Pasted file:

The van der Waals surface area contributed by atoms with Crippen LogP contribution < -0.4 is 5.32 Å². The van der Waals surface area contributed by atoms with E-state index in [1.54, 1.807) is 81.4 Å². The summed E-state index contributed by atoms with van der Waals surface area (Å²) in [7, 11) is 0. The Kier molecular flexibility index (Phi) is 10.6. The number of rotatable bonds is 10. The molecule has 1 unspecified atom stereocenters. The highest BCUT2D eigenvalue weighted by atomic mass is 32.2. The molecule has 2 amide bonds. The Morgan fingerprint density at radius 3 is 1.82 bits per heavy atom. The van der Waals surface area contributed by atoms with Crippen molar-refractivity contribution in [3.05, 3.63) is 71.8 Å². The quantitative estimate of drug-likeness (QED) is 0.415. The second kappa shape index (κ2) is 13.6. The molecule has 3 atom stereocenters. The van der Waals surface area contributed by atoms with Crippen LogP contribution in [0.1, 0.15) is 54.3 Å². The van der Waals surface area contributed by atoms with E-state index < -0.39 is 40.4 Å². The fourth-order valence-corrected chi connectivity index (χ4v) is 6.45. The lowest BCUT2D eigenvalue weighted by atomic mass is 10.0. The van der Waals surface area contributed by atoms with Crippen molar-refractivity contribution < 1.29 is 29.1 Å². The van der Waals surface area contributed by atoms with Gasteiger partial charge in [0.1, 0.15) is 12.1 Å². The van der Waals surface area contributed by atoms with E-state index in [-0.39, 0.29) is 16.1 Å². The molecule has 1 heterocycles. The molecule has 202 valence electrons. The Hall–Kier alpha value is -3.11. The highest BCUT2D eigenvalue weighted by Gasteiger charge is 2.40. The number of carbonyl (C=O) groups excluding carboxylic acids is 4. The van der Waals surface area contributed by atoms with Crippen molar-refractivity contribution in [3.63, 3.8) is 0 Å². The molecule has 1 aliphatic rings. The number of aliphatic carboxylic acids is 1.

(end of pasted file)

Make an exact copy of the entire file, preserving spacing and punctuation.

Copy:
The van der Waals surface area contributed by atoms with Crippen LogP contribution < -0.4 is 5.32 Å². The van der Waals surface area contributed by atoms with E-state index in [1.54, 1.807) is 81.4 Å². The summed E-state index contributed by atoms with van der Waals surface area (Å²) in [7, 11) is 0. The Kier molecular flexibility index (Phi) is 10.6. The number of rotatable bonds is 10. The molecule has 1 unspecified atom stereocenters. The highest BCUT2D eigenvalue weighted by atomic mass is 32.2. The molecule has 2 amide bonds. The Morgan fingerprint density at radius 3 is 1.82 bits per heavy atom. The van der Waals surface area contributed by atoms with Crippen molar-refractivity contribution in [3.05, 3.63) is 71.8 Å². The quantitative estimate of drug-likeness (QED) is 0.415. The second kappa shape index (κ2) is 13.6. The molecule has 3 atom stereocenters. The van der Waals surface area contributed by atoms with Crippen LogP contribution in [0.1, 0.15) is 54.3 Å². The van der Waals surface area contributed by atoms with E-state index < -0.39 is 40.4 Å². The fourth-order valence-corrected chi connectivity index (χ4v) is 6.45. The lowest BCUT2D eigenvalue weighted by atomic mass is 10.0. The van der Waals surface area contributed by atoms with Crippen molar-refractivity contribution < 1.29 is 29.1 Å². The van der Waals surface area contributed by atoms with Gasteiger partial charge in [0.1, 0.15) is 12.1 Å². The van der Waals surface area contributed by atoms with E-state index in [-0.39, 0.29) is 16.1 Å². The molecule has 1 heterocycles. The molecule has 202 valence electrons. The Hall–Kier alpha value is -3.11. The highest BCUT2D eigenvalue weighted by Gasteiger charge is 2.40. The number of carbonyl (C=O) groups excluding carboxylic acids is 4. The van der Waals surface area contributed by atoms with Crippen molar-refractivity contribution in [3.63, 3.8) is 0 Å². The molecule has 1 aliphatic rings. The number of aliphatic carboxylic acids is 1.